You can add additional pathways here with the “Add path” button so there are more than two branches. For example, if a record already exists then you could add an additional check here to see if some variable in the existing record matches one of the input variables and then decide how to continue. In this case we do not need any additional checks, so we are done with this action step. You can change the name of the other branch from “else” to something like “else the record does not exist” if you like, but it is fine to just leave it as “else.” 

Select the “Save” button and the action step is saved.  


The last step is to drag the Create Record action to the Else block. That will be triggered anytime the record does not already exist. After dragging the Create Record action step your action should look like the following image. 


For the “Record Already Exists” branch we need to alert the user to this fact. One effective way is the “Raise Error” action step which we can get from the block store. 

Adding blocks from the block store  

There are lots of additional action blocks that you can download from the action store as well. Once we install a block, we can drag it into our action like any other action step. You can view them by selecting the block store icon on the lower left of the screen. We will walk through adding the Raise error block to your application with the next section. 

Raise error block 

The raise error block is useful to alert the user of a problem. Download the block to your application by selecting the Block Store button in the lower left of your screen.  

Search for “raise error” in the search box.  

Select the View details button to bring up the screen to add it to your application.  

Select the Install Block button to add the raise error action to your application. A dialog will appear. Select the organization your application is in and then select the application itself from the dropdown lists. Select Install block to complete the installation.  

Once added, it will be available to use in any action in your entire application. Go to any action and you will see it in the list of available action.  

The raise error block can be dragged to your action diagram anywhere you like. In this case we are going to drag it under the “Record Already Exists” action step to let the user know that the record already exists and prevent duplicate records.  

After dragging the raise error action step to the appropriate location just select it to bring up the dialog box on the right side of the page. Type in the error message that you want the users to receive and select the “save” button and you are done. 

Sub Actions 

Sub action is a block you can download from the block store. A sub action allows you to call an existing action within the current action. For example, if you have an action that sends email that is set up with your SMTP settings, you can call that action from any other action in your application with a sub action. You just need to provide it with the recipient, subject, return address, and body to send the email. You do not need to duplicate the SMTP information.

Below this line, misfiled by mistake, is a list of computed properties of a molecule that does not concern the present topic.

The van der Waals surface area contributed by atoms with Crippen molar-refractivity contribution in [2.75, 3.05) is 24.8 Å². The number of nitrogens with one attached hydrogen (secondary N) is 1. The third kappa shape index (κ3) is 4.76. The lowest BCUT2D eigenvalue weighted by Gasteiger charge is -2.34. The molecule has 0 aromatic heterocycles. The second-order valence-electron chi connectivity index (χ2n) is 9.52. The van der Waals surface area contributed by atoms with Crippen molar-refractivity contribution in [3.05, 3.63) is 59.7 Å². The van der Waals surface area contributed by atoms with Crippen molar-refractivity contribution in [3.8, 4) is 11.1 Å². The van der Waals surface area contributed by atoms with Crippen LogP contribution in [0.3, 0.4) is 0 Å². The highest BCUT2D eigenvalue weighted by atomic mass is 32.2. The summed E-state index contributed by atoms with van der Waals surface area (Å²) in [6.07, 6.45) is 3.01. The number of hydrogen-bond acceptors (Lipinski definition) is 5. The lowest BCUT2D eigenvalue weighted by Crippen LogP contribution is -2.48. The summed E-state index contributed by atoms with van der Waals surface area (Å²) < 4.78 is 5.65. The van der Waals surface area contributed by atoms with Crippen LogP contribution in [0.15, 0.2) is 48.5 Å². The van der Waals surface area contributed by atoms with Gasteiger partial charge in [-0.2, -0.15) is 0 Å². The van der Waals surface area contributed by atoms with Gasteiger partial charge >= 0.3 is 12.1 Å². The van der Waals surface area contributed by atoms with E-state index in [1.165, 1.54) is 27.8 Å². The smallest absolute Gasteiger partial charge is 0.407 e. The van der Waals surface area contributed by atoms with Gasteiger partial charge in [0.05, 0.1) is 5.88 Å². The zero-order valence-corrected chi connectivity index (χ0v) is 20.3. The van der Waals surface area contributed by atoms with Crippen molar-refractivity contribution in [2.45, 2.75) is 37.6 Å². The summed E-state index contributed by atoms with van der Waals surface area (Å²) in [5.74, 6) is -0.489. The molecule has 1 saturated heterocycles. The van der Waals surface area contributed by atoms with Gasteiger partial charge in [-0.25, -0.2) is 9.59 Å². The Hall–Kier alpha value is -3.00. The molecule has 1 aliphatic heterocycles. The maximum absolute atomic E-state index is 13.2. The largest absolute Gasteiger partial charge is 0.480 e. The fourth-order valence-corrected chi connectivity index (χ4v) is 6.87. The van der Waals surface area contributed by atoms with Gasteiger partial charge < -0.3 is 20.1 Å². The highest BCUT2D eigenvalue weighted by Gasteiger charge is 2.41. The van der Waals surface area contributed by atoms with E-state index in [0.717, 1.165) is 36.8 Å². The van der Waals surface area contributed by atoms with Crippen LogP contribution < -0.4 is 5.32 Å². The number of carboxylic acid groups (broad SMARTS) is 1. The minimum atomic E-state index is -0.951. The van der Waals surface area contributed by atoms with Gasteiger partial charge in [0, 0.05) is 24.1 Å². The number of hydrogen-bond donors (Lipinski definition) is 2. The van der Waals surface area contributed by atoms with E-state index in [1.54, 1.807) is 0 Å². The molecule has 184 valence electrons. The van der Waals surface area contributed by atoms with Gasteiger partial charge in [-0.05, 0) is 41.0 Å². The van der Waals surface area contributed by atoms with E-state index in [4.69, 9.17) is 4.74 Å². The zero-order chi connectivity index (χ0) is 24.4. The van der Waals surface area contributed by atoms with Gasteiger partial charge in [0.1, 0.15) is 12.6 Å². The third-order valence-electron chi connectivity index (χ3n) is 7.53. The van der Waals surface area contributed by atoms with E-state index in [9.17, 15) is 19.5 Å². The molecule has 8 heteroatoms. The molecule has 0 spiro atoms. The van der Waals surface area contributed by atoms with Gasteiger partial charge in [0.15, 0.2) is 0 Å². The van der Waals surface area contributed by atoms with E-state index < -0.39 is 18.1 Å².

Another example is if you want to do a create record action in your current action, but you already have a create record action in a different page. You can call that existing create record action in a sub action here. In these examples you are reusing existing actions rather than duplicating them in multiple actions.  

To use sub actions, you need to install the sub action block from the block store. Install it using the same steps as the Raise Error Block section above. Once installed, it will appear in the action steps list on the left side of the page. 

Drag the Sub Action step into your action. Continuing along with our current examples, the action should look like the following image. 

Select the Sub Action step to bring up the dialog box. Select the existing action that you would like to perform here. All the available actions in your application are shown in a dropdown list. In this case we are going to use an existing action that sends an email. 

For this action, you can add the input variables that this sub action needs. Just select the Add button repeatedly until the available input variables are shown. For more information on email set up see Email set-up within an application.  

Fill in the appropriate data for the email. Use the (X) button to fill in the needed data for each of those options using your existing variables in your action. Otherwise type in the text that you want.  

 After selecting Give it an output name for the AS text box.  

Finally, select Save and your sub action will be configured successfully. 

KeywordsActions, Blocks, Action Steps, Start, Finish, action variables, input variables, condition, raise error, sub actions   Doc ID135088
OwnerMatt M.GroupLow Code Solutions
Created2024-01-29 13:25:08Updated2024-02-06 13:45:40
SitesDoIT Enterprise Business Systems - Low Code Solutions